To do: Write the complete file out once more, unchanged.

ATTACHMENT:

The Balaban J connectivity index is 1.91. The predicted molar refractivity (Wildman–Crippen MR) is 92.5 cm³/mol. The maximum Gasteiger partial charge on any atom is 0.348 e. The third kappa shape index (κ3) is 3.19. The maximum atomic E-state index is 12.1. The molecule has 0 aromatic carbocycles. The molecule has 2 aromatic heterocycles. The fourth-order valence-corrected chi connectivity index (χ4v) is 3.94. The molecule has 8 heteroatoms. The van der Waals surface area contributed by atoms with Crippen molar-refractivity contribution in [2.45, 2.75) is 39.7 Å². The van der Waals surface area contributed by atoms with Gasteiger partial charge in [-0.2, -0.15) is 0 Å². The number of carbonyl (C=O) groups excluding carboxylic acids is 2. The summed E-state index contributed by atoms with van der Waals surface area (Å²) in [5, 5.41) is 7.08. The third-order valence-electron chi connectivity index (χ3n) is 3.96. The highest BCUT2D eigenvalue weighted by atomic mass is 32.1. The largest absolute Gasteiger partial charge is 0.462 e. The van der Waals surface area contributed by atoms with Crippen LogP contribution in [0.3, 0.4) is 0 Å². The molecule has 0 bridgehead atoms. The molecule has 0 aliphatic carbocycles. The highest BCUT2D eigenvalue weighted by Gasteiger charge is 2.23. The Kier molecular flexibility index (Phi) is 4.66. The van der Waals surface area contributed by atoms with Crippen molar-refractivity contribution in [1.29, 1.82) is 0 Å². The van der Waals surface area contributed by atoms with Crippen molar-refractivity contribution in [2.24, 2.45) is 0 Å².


The Balaban J connectivity index is 1.91. The predicted molar refractivity (Wildman–Crippen MR) is 92.5 cm³/mol. The maximum Gasteiger partial charge on any atom is 0.348 e. The third kappa shape index (κ3) is 3.19. The maximum atomic E-state index is 12.1. The molecule has 0 aromatic carbocycles. The molecule has 2 aromatic heterocycles. The fourth-order valence-corrected chi connectivity index (χ4v) is 3.94. The molecule has 8 heteroatoms. The van der Waals surface area contributed by atoms with Crippen molar-refractivity contribution in [2.45, 2.75) is 39.7 Å². The van der Waals surface area contributed by atoms with Gasteiger partial charge in [-0.2, -0.15) is 0 Å². The number of carbonyl (C=O) groups excluding carboxylic acids is 2. The summed E-state index contributed by atoms with van der Waals surface area (Å²) in [5, 5.41) is 7.08. The third-order valence-electron chi connectivity index (χ3n) is 3.96. The highest BCUT2D eigenvalue weighted by atomic mass is 32.1. The largest absolute Gasteiger partial charge is 0.462 e. The van der Waals surface area contributed by atoms with Crippen LogP contribution in [0.3, 0.4) is 0 Å². The molecule has 0 bridgehead atoms. The molecule has 0 aliphatic carbocycles. The highest BCUT2D eigenvalue weighted by Gasteiger charge is 2.23. The Kier molecular flexibility index (Phi) is 4.66. The van der Waals surface area contributed by atoms with Crippen molar-refractivity contribution in [1.29, 1.82) is 0 Å². The van der Waals surface area contributed by atoms with Crippen molar-refractivity contribution in [2.24, 2.45) is 0 Å².